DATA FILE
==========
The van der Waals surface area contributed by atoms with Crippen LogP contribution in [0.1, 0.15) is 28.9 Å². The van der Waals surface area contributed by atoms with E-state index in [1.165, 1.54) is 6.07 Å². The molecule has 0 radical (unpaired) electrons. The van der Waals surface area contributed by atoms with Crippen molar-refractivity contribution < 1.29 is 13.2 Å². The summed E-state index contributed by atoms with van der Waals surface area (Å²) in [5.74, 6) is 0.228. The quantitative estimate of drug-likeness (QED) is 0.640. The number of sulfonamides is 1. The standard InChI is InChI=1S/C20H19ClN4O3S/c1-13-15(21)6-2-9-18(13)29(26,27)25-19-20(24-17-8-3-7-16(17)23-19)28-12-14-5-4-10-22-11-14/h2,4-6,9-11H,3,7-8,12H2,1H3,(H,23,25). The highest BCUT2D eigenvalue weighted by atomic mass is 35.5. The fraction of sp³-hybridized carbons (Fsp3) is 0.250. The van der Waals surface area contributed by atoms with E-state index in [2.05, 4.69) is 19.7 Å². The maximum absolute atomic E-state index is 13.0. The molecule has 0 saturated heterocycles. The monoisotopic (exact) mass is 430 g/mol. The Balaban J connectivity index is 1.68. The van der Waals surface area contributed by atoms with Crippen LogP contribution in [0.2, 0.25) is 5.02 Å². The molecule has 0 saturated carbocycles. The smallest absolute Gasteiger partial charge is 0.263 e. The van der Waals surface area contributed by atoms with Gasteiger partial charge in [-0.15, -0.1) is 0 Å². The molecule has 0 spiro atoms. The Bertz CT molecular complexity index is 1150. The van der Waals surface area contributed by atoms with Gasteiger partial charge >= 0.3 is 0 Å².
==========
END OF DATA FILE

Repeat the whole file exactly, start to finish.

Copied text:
The van der Waals surface area contributed by atoms with Crippen LogP contribution in [0.1, 0.15) is 28.9 Å². The van der Waals surface area contributed by atoms with E-state index in [1.165, 1.54) is 6.07 Å². The molecule has 0 radical (unpaired) electrons. The van der Waals surface area contributed by atoms with Crippen molar-refractivity contribution < 1.29 is 13.2 Å². The summed E-state index contributed by atoms with van der Waals surface area (Å²) in [5.74, 6) is 0.228. The quantitative estimate of drug-likeness (QED) is 0.640. The number of sulfonamides is 1. The standard InChI is InChI=1S/C20H19ClN4O3S/c1-13-15(21)6-2-9-18(13)29(26,27)25-19-20(24-17-8-3-7-16(17)23-19)28-12-14-5-4-10-22-11-14/h2,4-6,9-11H,3,7-8,12H2,1H3,(H,23,25). The highest BCUT2D eigenvalue weighted by atomic mass is 35.5. The fraction of sp³-hybridized carbons (Fsp3) is 0.250. The van der Waals surface area contributed by atoms with E-state index in [2.05, 4.69) is 19.7 Å². The maximum absolute atomic E-state index is 13.0. The molecule has 0 saturated heterocycles. The monoisotopic (exact) mass is 430 g/mol. The Balaban J connectivity index is 1.68. The van der Waals surface area contributed by atoms with Crippen LogP contribution in [0.2, 0.25) is 5.02 Å². The molecule has 0 saturated carbocycles. The smallest absolute Gasteiger partial charge is 0.263 e. The van der Waals surface area contributed by atoms with Gasteiger partial charge in [-0.15, -0.1) is 0 Å². The molecule has 0 spiro atoms. The Bertz CT molecular complexity index is 1150. The van der Waals surface area contributed by atoms with Gasteiger partial charge >= 0.3 is 0 Å².